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## Functional Programming

A programming paradigm which thinks of computing in terms of mathematical functions and it avoids state and mutable data. Imperative programming is based on the idea of state and mutable data and it corresponds to the kind of assembly language instructions which are understood by the CPU. Functional programming involved greater abstraction and code is written in a manner which looks more similar to the notation of functions in Mathematics textbooks.

Here's the Wikipedia definition :
In computer science, functional programming is a programming paradigm that treats computation as the evaluation of mathematical functions and avoids state and mutable data. It emphasizes the application of functions, in contrast to the imperative programming style, which emphasizes changes in state. Functional programming has its roots in lambda calculus, a formal system developed in the 1930s to investigate function definition, function application, and recursion. Many functional programming languages can be viewed as elaborations on the lambda calculus.

## First Order Functions

These are functions like Sin(x), Cos(x), tan(x), fibonacci(x); they all directly execute on "x".

### Higher Order Functions

These are functions of functions.  For instance CubeOf(sin(x)), CubeOf(cos(x)), CubeOf(tan(x)). In this case, CubeOf is a function which operates on another function (sin or cos or tan). This, is a higher order function. We might also evaluate it this way :
CubeOf(lambda,x) where lambda is a function which could be sin or cos or tan.

### Recursion

These are functions which call themselves.
For example :
Fibonacci(n) = Fibonacci(n-1) + Fibonacci(n-2)
// Starting conditions : Fibonacci(0) = 0, Fibonacci(1) = 1

### Currying

Instead of making a function call to :
CubeOf(sin,x) which then calls sin(x), CubeOf(cos,x) which then calls cos(x), CubeOf(tan,x) which then calls tan(x)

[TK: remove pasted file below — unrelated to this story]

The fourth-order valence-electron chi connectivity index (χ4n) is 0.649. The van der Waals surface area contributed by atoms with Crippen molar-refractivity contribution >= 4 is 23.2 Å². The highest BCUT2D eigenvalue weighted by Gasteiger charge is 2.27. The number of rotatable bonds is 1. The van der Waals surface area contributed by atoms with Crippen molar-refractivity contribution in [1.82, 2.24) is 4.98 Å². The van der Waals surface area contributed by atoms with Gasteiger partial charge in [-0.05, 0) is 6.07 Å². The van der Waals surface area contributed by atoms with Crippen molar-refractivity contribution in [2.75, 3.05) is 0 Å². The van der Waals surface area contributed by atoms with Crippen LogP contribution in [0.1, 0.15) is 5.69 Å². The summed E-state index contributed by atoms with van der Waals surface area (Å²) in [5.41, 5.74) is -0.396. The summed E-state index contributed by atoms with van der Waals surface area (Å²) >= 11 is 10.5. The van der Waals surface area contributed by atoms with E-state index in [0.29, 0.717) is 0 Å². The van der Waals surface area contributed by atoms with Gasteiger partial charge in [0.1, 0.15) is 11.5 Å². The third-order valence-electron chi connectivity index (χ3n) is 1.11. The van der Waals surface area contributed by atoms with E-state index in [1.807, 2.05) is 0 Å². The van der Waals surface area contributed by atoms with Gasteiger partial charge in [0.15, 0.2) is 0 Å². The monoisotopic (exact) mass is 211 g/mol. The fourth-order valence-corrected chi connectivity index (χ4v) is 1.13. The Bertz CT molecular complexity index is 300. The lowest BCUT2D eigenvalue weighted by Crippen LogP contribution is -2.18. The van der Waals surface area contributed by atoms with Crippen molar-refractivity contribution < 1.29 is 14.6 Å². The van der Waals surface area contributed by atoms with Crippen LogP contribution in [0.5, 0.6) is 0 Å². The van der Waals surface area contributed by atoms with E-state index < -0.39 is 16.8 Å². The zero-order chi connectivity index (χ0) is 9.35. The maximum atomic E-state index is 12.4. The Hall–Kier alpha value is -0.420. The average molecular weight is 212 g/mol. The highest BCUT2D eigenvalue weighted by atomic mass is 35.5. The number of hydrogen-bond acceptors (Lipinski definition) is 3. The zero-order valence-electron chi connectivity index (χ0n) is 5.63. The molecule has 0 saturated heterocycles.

It would be neater to call functions in this way: (function1 (function2)) (x) Where function1 = CubeOffunction2 = sin/cos/tan

## Lambda Calculus

This is an entire subject of its own. However, here's a quick and a very, very basic idea.
Take the algebraic expression :   x2 - 20x + 5. In Lambda Calculus the notation λx.F is used to denote a function with parameter x and body F.
So, the expression above can be re-written as :
λx.(x2 - 20x + 5)
Which is read as the function of x whose value is given by x2 - 20x + 5
Lambda Calculus uses the Prefix formso we reduce the expression step by step :
λx.(+(x2-20x)5)
λx.(+(-(x2)(20x))5)
λx.(+(-((*x)x)((*20)x))5)

Note, that we use "Currying" in the last step because lambda calculus curries its functions which have multiple variables so (* x y) is written as ((* x) y), the function (* x) is the function which multiplies something by x.

To evaluate this function with x = 1 :

λx.(+(-((*x)x)((*20)x))5).1
= (+(-((*1)1)((*20)1))5
=(+(-(1)(20))5)
=(-20 + 5) = -15

### Lambda in Functional Programming

This refers to "anonymous" functions. CubeOf(some_function,x) => CubeOf({5x+1} , x).
Here {5x+1} is the anonymous function or a lambda. CubeOf({5x+1} , x) = (5x+1)3

Here is a simple Python example with Lambda -

def multiplier(x):
return lambda y: x + y
multiply5 = multiplier(5)
multiplier5(2)
# Answer = 10 ...(2*5 = 10)

## Filter in Functional Programming

Let x be a list of natural numbers from 1 to 20. Now, we want to generate a list of only even numbers between 1 and 20. This desired list can be thought of as : x.filter( isDivisibleBy2(n)).

Or let us start with a list "x" of natural numbers between 1 and 100. Suppose we want to generate a list of only those natural numbers which are prime. The desired list can be thought of as :
x.filter( isTheNumberPrime(n))

This, is a very basic idea of what a "filter" function is about. To put it in a more formal way, a filter function is a Higher Order function, which operates on a data structure such as a list and it produces a new data structure which retains only those elements from the original data structure, which satisfy a certain predicate function p.

In Ruby, the filter is available in the form of "select" as shown in the example below :
[1..10].select{ |x| x%3 == 0}
# [1..10] is the list of natural numbers from 1 to 10
# x%3 == 0 is the predicate which we wish to satisfy
# Result [3,6,9]   # These are the multiples of 3 between 1 and 10 - this is our desired result.

In Python, the filter is available in this form: filter(function,list)
In C# the filter is available as: ienum.Where(pred)